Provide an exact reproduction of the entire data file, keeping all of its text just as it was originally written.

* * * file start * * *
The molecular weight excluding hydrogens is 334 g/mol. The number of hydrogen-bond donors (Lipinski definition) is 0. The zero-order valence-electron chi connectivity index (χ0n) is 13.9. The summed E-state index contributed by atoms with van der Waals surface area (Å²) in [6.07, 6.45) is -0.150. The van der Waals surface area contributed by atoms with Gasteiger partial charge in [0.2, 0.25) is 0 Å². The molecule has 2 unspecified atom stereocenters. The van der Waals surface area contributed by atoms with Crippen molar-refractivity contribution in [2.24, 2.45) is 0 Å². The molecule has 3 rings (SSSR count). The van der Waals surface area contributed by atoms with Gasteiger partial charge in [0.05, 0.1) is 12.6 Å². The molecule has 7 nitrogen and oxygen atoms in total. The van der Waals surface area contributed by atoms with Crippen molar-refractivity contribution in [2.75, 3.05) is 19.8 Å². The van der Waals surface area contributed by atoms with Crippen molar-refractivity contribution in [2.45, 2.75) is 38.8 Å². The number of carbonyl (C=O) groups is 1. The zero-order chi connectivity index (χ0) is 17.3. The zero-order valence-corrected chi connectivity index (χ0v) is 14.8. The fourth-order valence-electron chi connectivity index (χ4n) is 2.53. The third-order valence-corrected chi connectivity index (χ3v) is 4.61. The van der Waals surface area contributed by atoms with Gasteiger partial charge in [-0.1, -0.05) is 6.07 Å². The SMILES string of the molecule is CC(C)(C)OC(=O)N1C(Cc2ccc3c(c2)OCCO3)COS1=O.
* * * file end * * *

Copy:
The molecular weight excluding hydrogens is 334 g/mol. The number of hydrogen-bond donors (Lipinski definition) is 0. The zero-order valence-electron chi connectivity index (χ0n) is 13.9. The summed E-state index contributed by atoms with van der Waals surface area (Å²) in [6.07, 6.45) is -0.150. The van der Waals surface area contributed by atoms with Gasteiger partial charge in [0.2, 0.25) is 0 Å². The molecule has 2 unspecified atom stereocenters. The van der Waals surface area contributed by atoms with Crippen molar-refractivity contribution in [2.24, 2.45) is 0 Å². The molecule has 3 rings (SSSR count). The van der Waals surface area contributed by atoms with Gasteiger partial charge in [0.05, 0.1) is 12.6 Å². The molecule has 7 nitrogen and oxygen atoms in total. The van der Waals surface area contributed by atoms with Crippen molar-refractivity contribution in [2.75, 3.05) is 19.8 Å². The van der Waals surface area contributed by atoms with Crippen molar-refractivity contribution in [2.45, 2.75) is 38.8 Å². The number of carbonyl (C=O) groups is 1. The zero-order chi connectivity index (χ0) is 17.3. The zero-order valence-corrected chi connectivity index (χ0v) is 14.8. The fourth-order valence-electron chi connectivity index (χ4n) is 2.53. The third-order valence-corrected chi connectivity index (χ3v) is 4.61. The van der Waals surface area contributed by atoms with Gasteiger partial charge in [-0.1, -0.05) is 6.07 Å². The SMILES string of the molecule is CC(C)(C)OC(=O)N1C(Cc2ccc3c(c2)OCCO3)COS1=O.